TABLE 4.1 Fossil Fuel Reserves

 

Recoverable Reserves (Gigaton Carbon)a

Reserve life at current consumption rate (years)b

Reserve life at projected GDP growth (years)c

Oil

120

35

25

Natural Gas

75

60

45

Coal

925

400

100

aSOURCE: Energy Information Administration website (www.eia.doe.gov).

bEstimated reserves divided by current consumption

cSOURCE: Population trends for each geographic sector of the world were taken from the Population Reference Bureau website (www.prb.org) and GDP per Capita for every country were taken from a table at www.photius.com/wfb1999/rankings/gdp_per_capita_0.html. Estimates were made for how fast GDP/Capita (in constant dollars) might grow in each country, and were then multiplied by the expected population growth in each country and summed for the whole world to get a ratio for how energy demand will grow (energy demand grows historically at half the rate of GDP growth). Provided courtesy of Jeffrey Siirola.

  • Continually reduce the energy intensity of the CPI towards practical minimum levels, with the obvious benefit of reducing the cost to manufacture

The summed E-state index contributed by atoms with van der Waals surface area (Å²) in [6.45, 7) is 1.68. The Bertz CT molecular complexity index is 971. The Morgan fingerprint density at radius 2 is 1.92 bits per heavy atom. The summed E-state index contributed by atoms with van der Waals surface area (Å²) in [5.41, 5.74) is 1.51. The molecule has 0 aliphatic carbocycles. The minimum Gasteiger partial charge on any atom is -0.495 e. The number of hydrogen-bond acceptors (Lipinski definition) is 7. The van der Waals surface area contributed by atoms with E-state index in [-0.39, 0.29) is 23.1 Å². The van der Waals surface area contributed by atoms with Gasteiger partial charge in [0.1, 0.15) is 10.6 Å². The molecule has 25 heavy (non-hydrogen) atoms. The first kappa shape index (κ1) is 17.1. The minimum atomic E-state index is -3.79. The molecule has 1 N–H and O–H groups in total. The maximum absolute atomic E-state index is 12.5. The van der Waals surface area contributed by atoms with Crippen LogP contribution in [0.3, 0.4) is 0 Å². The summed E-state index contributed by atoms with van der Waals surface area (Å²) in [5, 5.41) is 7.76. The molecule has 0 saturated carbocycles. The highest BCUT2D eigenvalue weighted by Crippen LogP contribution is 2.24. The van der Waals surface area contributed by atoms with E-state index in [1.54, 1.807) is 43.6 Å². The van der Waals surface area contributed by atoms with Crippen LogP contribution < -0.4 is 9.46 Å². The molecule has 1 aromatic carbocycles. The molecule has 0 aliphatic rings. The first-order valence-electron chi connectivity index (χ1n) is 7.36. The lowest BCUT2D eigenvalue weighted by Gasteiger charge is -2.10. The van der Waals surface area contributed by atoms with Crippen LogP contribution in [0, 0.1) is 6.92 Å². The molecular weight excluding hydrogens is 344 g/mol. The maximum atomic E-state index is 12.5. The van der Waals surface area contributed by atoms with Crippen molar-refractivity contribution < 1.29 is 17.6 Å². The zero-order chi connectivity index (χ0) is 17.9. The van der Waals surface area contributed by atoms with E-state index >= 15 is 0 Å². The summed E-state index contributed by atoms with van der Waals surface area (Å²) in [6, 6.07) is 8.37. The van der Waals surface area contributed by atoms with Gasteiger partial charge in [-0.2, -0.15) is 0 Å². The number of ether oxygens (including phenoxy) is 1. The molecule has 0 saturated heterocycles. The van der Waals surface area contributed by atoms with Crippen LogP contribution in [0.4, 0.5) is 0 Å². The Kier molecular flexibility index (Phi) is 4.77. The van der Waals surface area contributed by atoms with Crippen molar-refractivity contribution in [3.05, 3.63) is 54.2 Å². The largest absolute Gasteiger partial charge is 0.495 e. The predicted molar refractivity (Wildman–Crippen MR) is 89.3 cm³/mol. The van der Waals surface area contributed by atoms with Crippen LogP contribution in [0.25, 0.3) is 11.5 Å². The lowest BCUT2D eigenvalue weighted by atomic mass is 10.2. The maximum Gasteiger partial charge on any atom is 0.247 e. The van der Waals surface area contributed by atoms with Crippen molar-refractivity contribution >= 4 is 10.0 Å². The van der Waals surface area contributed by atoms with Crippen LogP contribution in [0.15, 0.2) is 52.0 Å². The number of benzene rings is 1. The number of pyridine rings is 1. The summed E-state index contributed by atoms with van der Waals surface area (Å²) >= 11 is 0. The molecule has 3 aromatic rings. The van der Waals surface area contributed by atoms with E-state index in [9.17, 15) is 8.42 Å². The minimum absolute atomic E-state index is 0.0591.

• Reduce dependence on the increasingly costly and unreliable supply of fossil fuels

  • Allow the greater use of renewable energy resources, including solar energy and biomass-derived energy

  • Reduce the environmental impact by decreasing carbon emissions

OPPORTUNITIES FOR R&D

One area of opportunity for research and development in sustainability for the chemical industry has to do with improving energy efficiency and reducing the energy intensity of the CPI. Well known endeavors towards reduction of energy intensity involve continuous improvements and optimization of existing processes and operating practices, heat recovery and heat integration methods (including co-generation of electric power and steam), selection and use of equipment with enhanced mechanical and electrical efficiencies. Greater investments are being made to capture and use currently wasted natural gas in the form of liquefied natural gas (LNG). At the workshop, several other ideas for reducing the energy intensity of the chemical and allied process industry were suggested. Several of these ideas are already in use at some level but require further research and development to achieve breakthrough inno-



The National Academies | 500 Fifth St. N.W. | Washington, D.C. 20001
Copyright © National Academy of Sciences. All rights reserved.
Terms of Use and Privacy Statement